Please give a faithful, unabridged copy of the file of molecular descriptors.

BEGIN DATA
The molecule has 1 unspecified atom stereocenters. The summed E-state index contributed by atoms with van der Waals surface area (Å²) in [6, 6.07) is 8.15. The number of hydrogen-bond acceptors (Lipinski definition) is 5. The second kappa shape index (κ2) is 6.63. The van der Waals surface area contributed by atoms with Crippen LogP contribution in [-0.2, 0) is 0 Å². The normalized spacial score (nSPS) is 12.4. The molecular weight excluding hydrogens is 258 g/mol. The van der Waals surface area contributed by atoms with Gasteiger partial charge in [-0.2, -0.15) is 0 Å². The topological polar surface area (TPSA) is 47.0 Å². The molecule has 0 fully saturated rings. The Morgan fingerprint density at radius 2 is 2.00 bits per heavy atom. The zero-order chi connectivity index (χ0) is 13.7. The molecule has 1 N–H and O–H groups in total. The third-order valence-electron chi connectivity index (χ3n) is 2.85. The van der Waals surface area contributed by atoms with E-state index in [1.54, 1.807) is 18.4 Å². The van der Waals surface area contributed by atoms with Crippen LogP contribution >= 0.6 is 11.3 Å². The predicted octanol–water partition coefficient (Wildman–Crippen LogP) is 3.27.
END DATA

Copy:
The molecule has 1 unspecified atom stereocenters. The summed E-state index contributed by atoms with van der Waals surface area (Å²) in [6, 6.07) is 8.15. The number of hydrogen-bond acceptors (Lipinski definition) is 5. The second kappa shape index (κ2) is 6.63. The van der Waals surface area contributed by atoms with Crippen LogP contribution in [-0.2, 0) is 0 Å². The normalized spacial score (nSPS) is 12.4. The molecular weight excluding hydrogens is 258 g/mol. The van der Waals surface area contributed by atoms with Gasteiger partial charge in [-0.2, -0.15) is 0 Å². The topological polar surface area (TPSA) is 47.0 Å². The molecule has 0 fully saturated rings. The Morgan fingerprint density at radius 2 is 2.00 bits per heavy atom. The zero-order chi connectivity index (χ0) is 13.7. The molecule has 1 N–H and O–H groups in total. The third-order valence-electron chi connectivity index (χ3n) is 2.85. The van der Waals surface area contributed by atoms with E-state index in [1.54, 1.807) is 18.4 Å². The van der Waals surface area contributed by atoms with Crippen LogP contribution >= 0.6 is 11.3 Å². The predicted octanol–water partition coefficient (Wildman–Crippen LogP) is 3.27.